7. Remnants of Sunset Park’s Finnish history remain

Alku and Alku Toinen in Sunset Park

Before Sunset Park’s Chinatown or Little Mexico, Finntown was one of the first ethnic enclaves in the area. The neighborhood had about 10,000 Finnish residents at its peak, with a Finnish-language newspaper and 20 co-ops. The Imatra Society of Brooklyn Finnish immigrants began as a workers’ association and soon after became a community organization in support of Finnish immigrants. A block of 40th Street was nicknamed “Finlandia Street” in 1991.

a plaque for Alku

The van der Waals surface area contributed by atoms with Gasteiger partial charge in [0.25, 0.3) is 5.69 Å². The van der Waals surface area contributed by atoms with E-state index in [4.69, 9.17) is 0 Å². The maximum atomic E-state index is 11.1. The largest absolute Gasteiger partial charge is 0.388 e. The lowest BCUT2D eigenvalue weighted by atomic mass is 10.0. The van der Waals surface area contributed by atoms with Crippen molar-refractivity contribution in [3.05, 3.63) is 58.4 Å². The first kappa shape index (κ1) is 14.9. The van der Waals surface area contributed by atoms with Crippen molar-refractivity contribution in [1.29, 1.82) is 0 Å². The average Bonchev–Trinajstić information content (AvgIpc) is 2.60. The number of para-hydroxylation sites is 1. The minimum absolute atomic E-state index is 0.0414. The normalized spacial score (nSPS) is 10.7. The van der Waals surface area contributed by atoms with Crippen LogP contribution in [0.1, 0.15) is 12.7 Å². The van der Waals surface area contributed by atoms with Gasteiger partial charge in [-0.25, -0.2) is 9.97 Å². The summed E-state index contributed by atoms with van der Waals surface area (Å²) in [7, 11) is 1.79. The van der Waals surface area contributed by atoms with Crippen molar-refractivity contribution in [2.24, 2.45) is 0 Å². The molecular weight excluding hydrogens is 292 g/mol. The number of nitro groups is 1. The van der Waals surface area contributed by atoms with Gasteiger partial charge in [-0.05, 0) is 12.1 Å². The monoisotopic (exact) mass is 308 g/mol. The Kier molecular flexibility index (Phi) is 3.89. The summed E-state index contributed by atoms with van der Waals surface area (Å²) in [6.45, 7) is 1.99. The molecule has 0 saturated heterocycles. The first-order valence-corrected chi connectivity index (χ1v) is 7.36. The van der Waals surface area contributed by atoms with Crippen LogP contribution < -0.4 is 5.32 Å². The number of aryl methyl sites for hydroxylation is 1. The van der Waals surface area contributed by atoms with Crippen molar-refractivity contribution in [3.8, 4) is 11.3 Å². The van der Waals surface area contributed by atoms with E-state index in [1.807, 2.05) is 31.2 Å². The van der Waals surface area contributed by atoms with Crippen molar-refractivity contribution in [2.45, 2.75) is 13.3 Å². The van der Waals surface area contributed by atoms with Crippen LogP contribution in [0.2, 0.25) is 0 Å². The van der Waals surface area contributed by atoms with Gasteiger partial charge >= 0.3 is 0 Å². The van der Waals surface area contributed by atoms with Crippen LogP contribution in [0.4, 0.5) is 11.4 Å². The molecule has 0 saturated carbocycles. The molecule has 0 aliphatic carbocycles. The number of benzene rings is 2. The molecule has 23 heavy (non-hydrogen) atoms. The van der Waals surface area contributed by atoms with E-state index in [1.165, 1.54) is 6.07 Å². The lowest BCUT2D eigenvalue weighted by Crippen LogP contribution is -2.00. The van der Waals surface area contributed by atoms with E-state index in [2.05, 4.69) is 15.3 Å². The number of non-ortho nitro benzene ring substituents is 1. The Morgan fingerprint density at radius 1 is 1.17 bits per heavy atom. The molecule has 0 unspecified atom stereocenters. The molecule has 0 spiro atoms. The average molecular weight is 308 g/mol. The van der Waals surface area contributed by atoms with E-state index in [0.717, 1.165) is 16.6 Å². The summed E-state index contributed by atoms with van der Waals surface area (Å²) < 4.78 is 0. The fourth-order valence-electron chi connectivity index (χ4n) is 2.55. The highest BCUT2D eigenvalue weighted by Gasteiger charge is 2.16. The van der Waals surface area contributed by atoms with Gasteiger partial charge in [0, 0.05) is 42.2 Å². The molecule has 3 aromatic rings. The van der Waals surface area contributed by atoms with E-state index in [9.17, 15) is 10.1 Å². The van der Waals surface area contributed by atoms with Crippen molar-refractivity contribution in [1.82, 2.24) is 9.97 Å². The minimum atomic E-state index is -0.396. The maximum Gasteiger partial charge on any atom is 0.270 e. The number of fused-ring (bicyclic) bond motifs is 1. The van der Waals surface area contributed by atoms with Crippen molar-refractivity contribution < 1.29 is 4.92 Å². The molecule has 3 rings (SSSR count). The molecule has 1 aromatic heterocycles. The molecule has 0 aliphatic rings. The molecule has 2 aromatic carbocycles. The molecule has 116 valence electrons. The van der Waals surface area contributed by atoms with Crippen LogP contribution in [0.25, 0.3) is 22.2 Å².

Much of the history of Finntown has been forgotten, but a handful of buildings remain. Perhaps the most notable are the Alku and Alku Toinen apartments built in 1916 on 43rd Street. The buildings, which translate to “Beginning” and “Beginning Second,” were the first nonprofit housing cooperatives in the entire city. The buildings were constructed in the Arts and Crafts style, and at first, the buildings were regulated by agricultural cooperative standards. Building residents created five principles to govern the building: democratic control, a nonprofit structure, voluntary membership with individual economic participation, and concern for community.